After a part of the whey is left to maintain the curd and after about 4 hours the cheesemaker does a test which consists in seeing if the curd dough is row and therefore it is ready to be worked. The pasta is taken, it is inserted into the pasta grinder and then it is placed in the vat adding water at 98 degrees, and the spinning begins. The dough can be stretched and collected in a container where it is hand-cut, in water, at room temperature. (artigianale: italian hand crafted, produced) To preserve the food, we place the mozzarella in brine for about an hour with citric acid and salt.
PE: This process is complex and simple, resulting in cheeses that are spectacular!
In your opinion, what distinguishes your cheeses?
Luisa: Thank you for your compliment! Firstly, our cheeses are always fresh! The milking and processing are the same day to guarantee the quality of the product! The attention in our stables from food (using foods that come only from our countryside), to the care of the animals, guarantees us a good final report on the organoleptic characteristics of milk (such as fat and proteins)!
I am impressed as Luisa tells us that “the dairy boasts the experience of master cheesemakers, the efficiency of modern equipment and health checks, thus ensuring a healthy cheese!”
PE: There are many types of cheeses. Can you list what is available to us?
Luisa: Undoubtedly, Mozzarella reigns supreme in the wide choice!
But we can also find treccia, burrata, ricotta, yogurt, primo sale, smoked products and aged cheeses such as scamorze and caciotte.
For example, today I tried burrata; my new favorite! With a slightly firm outer edge, the inside holds a tangy consistency that is full-bodied and delicious!
PE: Food, from “farm to table”, seems to be within walking distance in most of Italy. It is all here – – and your new tasting room and restaurant is adjacent to the shop … can you tell us about it?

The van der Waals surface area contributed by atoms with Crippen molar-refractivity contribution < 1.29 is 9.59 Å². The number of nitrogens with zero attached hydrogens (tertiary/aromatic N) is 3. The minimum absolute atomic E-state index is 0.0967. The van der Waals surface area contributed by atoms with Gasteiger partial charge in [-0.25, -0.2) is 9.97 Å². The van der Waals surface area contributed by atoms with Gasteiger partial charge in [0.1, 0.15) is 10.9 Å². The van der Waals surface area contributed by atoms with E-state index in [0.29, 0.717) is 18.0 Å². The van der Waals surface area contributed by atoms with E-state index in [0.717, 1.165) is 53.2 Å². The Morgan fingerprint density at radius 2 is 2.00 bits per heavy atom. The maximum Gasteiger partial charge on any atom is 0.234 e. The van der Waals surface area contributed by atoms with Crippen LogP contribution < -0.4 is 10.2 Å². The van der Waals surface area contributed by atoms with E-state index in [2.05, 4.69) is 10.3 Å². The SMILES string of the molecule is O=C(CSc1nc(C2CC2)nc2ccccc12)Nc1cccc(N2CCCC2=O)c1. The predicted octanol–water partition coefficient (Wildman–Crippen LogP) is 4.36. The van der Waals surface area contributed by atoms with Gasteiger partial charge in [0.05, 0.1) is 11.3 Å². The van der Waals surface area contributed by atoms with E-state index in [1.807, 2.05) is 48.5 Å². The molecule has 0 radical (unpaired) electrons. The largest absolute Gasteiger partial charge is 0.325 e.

Luisa: The tasting room was born with the idea of making people savor after a visit to the farm, meeting the buffaloes up close, seeing them on their journey from small to adulthood, to make it clear where those products come from. We find ourselves tasting a dish and not knowing where it comes from … Accompanied by excellent cheeses and a good glass of wine, you must experience the tasting, the final part of the visit, with relaxation. For those who simply want a good meal, without immersing themselves in walks that could be tiring, they can simply sit outside on beautiful summer days or simply inside our cozy restaurant. We cook all dishes, from appetizers to desserts with our farm products, from cheeses to meat using the flours of our mill and the oil of our mill!
PE: For me, personally, I find that Italy shows evidence of both the “ancient” and “contemporary”. I see this juxtaposition so often.
Do you agree that your products draw from both the past and today?
Luisa: I come from generations of farmers, I grew up listening to stories, of how things were done by hand, of the effort and commitment that went into first getting what was needed for the house and then selling it. I grew up where there was decent land ownership, fields to cultivate and a sheep farm. I saw these animals being sold, moving to buffaloes, increasing the land, building stables with large outdoor fences and puddles of water to cool off, modern means to ensure that the effort was different and more manageable, and the commitment became the desire and passion, not a “job”.
All this to be the reality of today. If there had not been certain teachings from the older generations, if the ancient wisdom had not been the strength, I believe that my parents would not have had the potential to understand what agriculture was, today they have found their way to make it modern, stay in step with the times and love it.
PE: Thank you for our amazing tour today. The website well explains the process and provides more information and a visual overview for those interested, but I caution readers that it is mouth-watering!
Luisa: I welcome your readers, and I hope it was all interesting. For those unfamiliar with the environment, I hope I have created an interest, a stimulus!
PE: Thank you, Luisa!
Luisa: I appreciate the time that you have dedicated to me! If you pass by these parts, come and see me!
“If there had not been certain teachings from the older generations, if the ancient wisdom had not been the strength, I believe that my parents would not have had the potential to understand what agriculture was; today they have found their way to make it modern, stay in step with the times and love it.” – Luisa
PE: In conclusion, for more information, please click on the website link.
Article by Patricia Edwards
Read more about Water Buffalo Mozzarella